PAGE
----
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Create React App and Django

Posted by gavin on April 10, 2017, 5:02 p.m.

Create React App is a project generator for React apps, that sets up a build process for React and modern JavaScript with no configuration. It is a great way to get set up with all the tools necessary to write modern JavaScript. While it doesn't require any configuration if you deploy the React app as a static site, it does require some setup to integrate into a Django project.

To start, generate a Django project:

$ pip install django
$ django-admin startproject myapp
$ cd myapp

Then generate the react app in a subdirectory:

$ yarn global add create-react-app
$ create-react-app frontend

Now we have a Django project with a React app in the frontend/ subdirectory. To make them work together, we need to figure out how to let the React app talk to Django over an API, and how to serve the files for the React app itself in a way that makes sense within a Django project.

Development setup

For development, will have to run two different servers -- one for Django, and one for React. Add "proxy": "http://localhost:8000" to your package.json (within the frontend directory). This will proxy requests from the React app to Django's runserver. Then start both servers in separate terminals:

./manage.py runserver
cd frontend && yarn start

Access the frontend like you do in a regular create-react-app project, at http://localhost:3000. Any API requests the frontend makes to http://localhost:3000 will get proxied to Django. This works as long as the frontend uses only relative URLS, and doesn't follow links provided by the backend (Common with HATEOAS and Django Rest Framework (DRF)). If the frontend code does follow API links, they will be directly to runserver (http://localhost:8000), making them cross-origin requests. To make this work we'll need a way to add CORS headers only in local development.

We can do this by writing a middleware. In myapp/middleware.py:

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    def dev_cors_middleware(get_response):
        """
        Adds CORS headers for local testing only to allow the frontend, which is served on
        localhost:3000, to access the API, which is served on localhost:8000.
        """
        def middleware(request):
            response = get_response(request)

            response['Access-Control-Allow-Origin'] = 'http://localhost:3000'
            response['Access-Control-Allow-Methods'] = 'GET, POST, PUT, PATCH, OPTIONS, DELETE, HEAD'
            response['Access-Control-Allow-Headers'] = 'Content-Type, X-CSRFToken'
            response['Access-Control-Allow-Credentials'] = 'true'
            return response
        return middleware

Make sure this is only used for local development. I do this by manipulating the value of MIDDLEWARE in my settings_local.py:

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MIDDLEWARE.append('myapp.middleware.dev_cors_middleware')

Now the frontend will be able to make requests to both http://localhost:3000 and http://localhost:8000, so the links generated by DRF will work. In production, we'll use a different solution that puts the React app and the API on the same domain.

Production setup

In production, we can't use two different URLs and run the yarn server. We will need to run the create-react-build process to create a production build, then serve that through Django in order to get everything onto the same domain.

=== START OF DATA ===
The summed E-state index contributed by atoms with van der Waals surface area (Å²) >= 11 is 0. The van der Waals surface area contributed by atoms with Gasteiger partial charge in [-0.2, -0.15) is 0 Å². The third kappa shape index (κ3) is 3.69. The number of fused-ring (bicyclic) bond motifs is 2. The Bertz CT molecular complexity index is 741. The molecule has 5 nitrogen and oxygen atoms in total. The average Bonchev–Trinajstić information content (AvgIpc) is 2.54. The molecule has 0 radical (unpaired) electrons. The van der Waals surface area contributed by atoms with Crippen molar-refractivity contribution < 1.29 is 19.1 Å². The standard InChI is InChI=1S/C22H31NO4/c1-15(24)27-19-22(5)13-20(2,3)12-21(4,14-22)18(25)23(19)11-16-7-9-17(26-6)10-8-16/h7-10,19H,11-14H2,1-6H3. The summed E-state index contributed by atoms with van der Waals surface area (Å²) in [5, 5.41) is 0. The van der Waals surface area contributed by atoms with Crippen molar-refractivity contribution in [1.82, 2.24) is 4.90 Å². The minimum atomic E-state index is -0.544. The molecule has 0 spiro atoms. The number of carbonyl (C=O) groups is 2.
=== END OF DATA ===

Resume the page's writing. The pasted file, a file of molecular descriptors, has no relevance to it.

yarn run build outputs its build artifacts into frontend/build/. We can configure Django's staticfiles to serve the JS and CSS from create-react-app's build with these settings:

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REACT_APP_DIR = os.path.join(BASE_DIR, 'frontend')

STATICFILES_DIRS = [
    os.path.join(REACT_APP_DIR, 'build', 'static'),
]

Now collectstatic will automatically find the static build artifacts, and deploy them however you have configured staticfiles. The only thing left is to serve the entry point to the React app, index.html. We can't use staticfiles for this because it needs to be served at the root of our site, not under STATIC_URL.

We can do this with a Django view, in myapp/views.py:

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import logging

from django.views.generic import View
from django.http import HttpResponse
from django.conf import settings

class FrontendAppView(View):
    """
    Serves the compiled frontend entry point (only works if you have run `yarn
    run build`).
    """

    def get(self, request):
        try:
            with open(os.path.join(settings.REACT_APP_DIR, 'build', 'index.html')) as f:
                return HttpResponse(f.read())
        except FileNotFoundError:
            logging.exception('Production build of app not found')
            return HttpResponse(
                """
                This URL is only used when you have built the production
                version of the app. Visit http://localhost:3000/ instead, or
                run `yarn run build` to test the production version.
                """,
                status=501,
            )

This view must be installed with a catch-all urlpattern in order for pushState routing to work. In myapp/urls.py:

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from django.conf.urls import url
from . import views

urlpatterns = [
    # ... the rest of the urlpatterns ...
    # must be catch-all for pushState to work
    url(r'^', views.FrontendAppView.as_view()),
]

Now once we configure out deployment process to run the create-react-app build script, users who visit our site will be served the React app. Other Django URLs like the API and admin will still continue to work, as long as their urlpatterns come before the catch all.